Judge criticizes ‘U’ for ‘keeping the President out of the public eye’ in sexual misconduct lawsuit

Tuesday, June 18, 2019 - 12:33pm

Arthur Tarnow, U.S. District Judge speaks on President Mark Schlissel’s involvement in the Doe v. University of Michigan lawsuit Monday.

Arthur Tarnow, U.S. District Judge speaks on President Mark Schlissel’s involvement in the Doe v. University of Michigan lawsuit Monday. Buy this photo
Alec Cohen/Daily

U.S. District Judge Arthur Tarnow responded to an order from the U.S. Sixth Circuit Court of Appeals on Monday afternoon, criticizing University of Michigan attorneys for not participating in “good faith” and accusing the University of going “extraordinary” lengths to ensure President Mark Schlissel did not have to publicly appear in court during the ongoing Doe v. University of Michigan lawsuit.

“The University’s attorneys appear to be more concerned with keeping the President out of the public eye than with prompt resolution of this case and providing a fair process for adjudicating sexual misconduct claims,” Tarnow wrote.

Tarnow’s response is filed after the Sixth Circuit Court of Appeals granted a last-minute appeal by the University to delay the June 13 public settlement conference for the lawsuit at which Schlissel was scheduled to appear. In the response, Tarnow addressed a University petition filed at the same time asking the Sixth Circuit Court to not require Schlissel’s attendance and move the conference off-the-record and closed to the public.

Deborah Gordon, the plaintiff's attorney, has not yet filed a response. In the order, Raymond Kethledge, circuit judge for the U.S. Sixth District Court of Appeals, requested responses from Gordon and Tarnow within 10 days and wrote the settlement conference would be delayed until further notice.

Doe v. University of Michigan involves a male undergraduate student who sued the University in June 2018. The student, referred to as “John Doe,” was on track to graduate and had been accepted to the University’s graduate engineering program — in addition to programs at other colleges — and claims his due process rights were violated when the University froze his transcript and degree following a complaint of sexual assault against him.

In January, following a Sixth Court of Appeals ruling in a different lawsuit argued by Gordon, the University released a revised interim sexual misconduct policy, which allows the accused to cross-examine the accuser. On June 5, University lawyers filed a motion to dismiss the Doe v. U-M lawsuit, arguing Doe’s due process argument is no longer relevant because of the new policy.

However, Tarnow takes issue with the fact that the University did not consult Gordon when creating the interim policy, as he noted the policy affects Gordon’s client. Had the University written the new sexual misconduct policy with input from Gordon, Tarnow claims, the ongoing Doe v. U-M lawsuit could’ve already been resolved.

“The University’s unilateral actions virtually guarantee the possibility of an appeal of any ruling by the Court,” Tarnow wrote. “The result? Delay, uncertainty, and additional billable hours for an ever-expanding defense team, with no added value to its client.”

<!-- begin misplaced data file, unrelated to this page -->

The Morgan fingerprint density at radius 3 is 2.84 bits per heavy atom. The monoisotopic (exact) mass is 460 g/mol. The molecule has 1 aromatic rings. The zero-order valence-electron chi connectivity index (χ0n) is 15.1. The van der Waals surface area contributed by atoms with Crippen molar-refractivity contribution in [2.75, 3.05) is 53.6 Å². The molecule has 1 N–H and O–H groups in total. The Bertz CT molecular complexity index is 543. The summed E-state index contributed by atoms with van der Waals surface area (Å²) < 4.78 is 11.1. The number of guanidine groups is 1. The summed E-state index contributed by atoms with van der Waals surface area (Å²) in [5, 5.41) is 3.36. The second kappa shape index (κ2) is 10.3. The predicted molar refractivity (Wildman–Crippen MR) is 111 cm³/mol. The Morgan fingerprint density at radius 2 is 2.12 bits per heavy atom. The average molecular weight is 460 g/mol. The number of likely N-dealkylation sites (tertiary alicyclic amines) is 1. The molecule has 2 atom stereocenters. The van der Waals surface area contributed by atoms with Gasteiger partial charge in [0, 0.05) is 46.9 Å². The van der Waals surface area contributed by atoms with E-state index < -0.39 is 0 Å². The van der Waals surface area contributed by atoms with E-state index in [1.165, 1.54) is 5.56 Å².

Because of this, Tarnow wrote, the University is not “sincerely committed to its purported goals of serving the interests of all of its students and expedient resolution of this case.” He also noted the Court has “bent over backwards” to accommodate Schlissel’s schedule, changing the originally scheduled court date from June 11 to June 13.

Gordon, Tarnow and University lawyer Joshua Richards took part in a teleconference on May 1, at which Tarnow denied multiple requests from Richards to excuse Schlissel. According to the transcript, Tarnow said this case should be of high importance to Schlissel and ordered he appear because “this is the kind of decision that ultimately would have to be at least OK’d by the President.”

University spokeswoman Kim Broekhuizen wrote in an email to the Daily Schlissel was prepared to attend the originally scheduled private settlement conference until it was changed to be public less than 48 hours before it was expected to begin.

Broekhuizen noted the University is “deeply concerned” with ensuring fair proceedings in the lawsuit.

“Notwithstanding Judge Tarnows statement that ‘holding a settlement conference’ in open court ‘is the Court's attempt to protect all parties’ from ‘unnecessary publicity,’ Judge Tarnow has not explained how a settlement conference open to the public will better serve to bring about a resolution of this matter than a private discussion between the parties and the court,” Broekhuizen wrote.

In changing settlement conference from private to public, Tarnow noted he “perhaps too abruptly” chose to “err on the side of transparency in this matter of public importance.” He wrote the University’s June 5 filing to dismiss the lawsuit helped in persuading him to make the meeting public, as it caused confusion in the media as to whether the University was trying to avoid the settlement conference.

Tarnow wrote he originally hoped to resolve the lawsuit by settlement conference partially because it would help “preserve the University’s public image,” but claimed “the University has pursued every possible avenue for garnering publicity in this case.”

“The University’s Petition is without merit,” Tarnow wrote. “... Based on its experience and course of dealing with the attorneys over the past year, the Court believes it reasonable and necessary to require the President to appear to achieve the University’s effective participation.”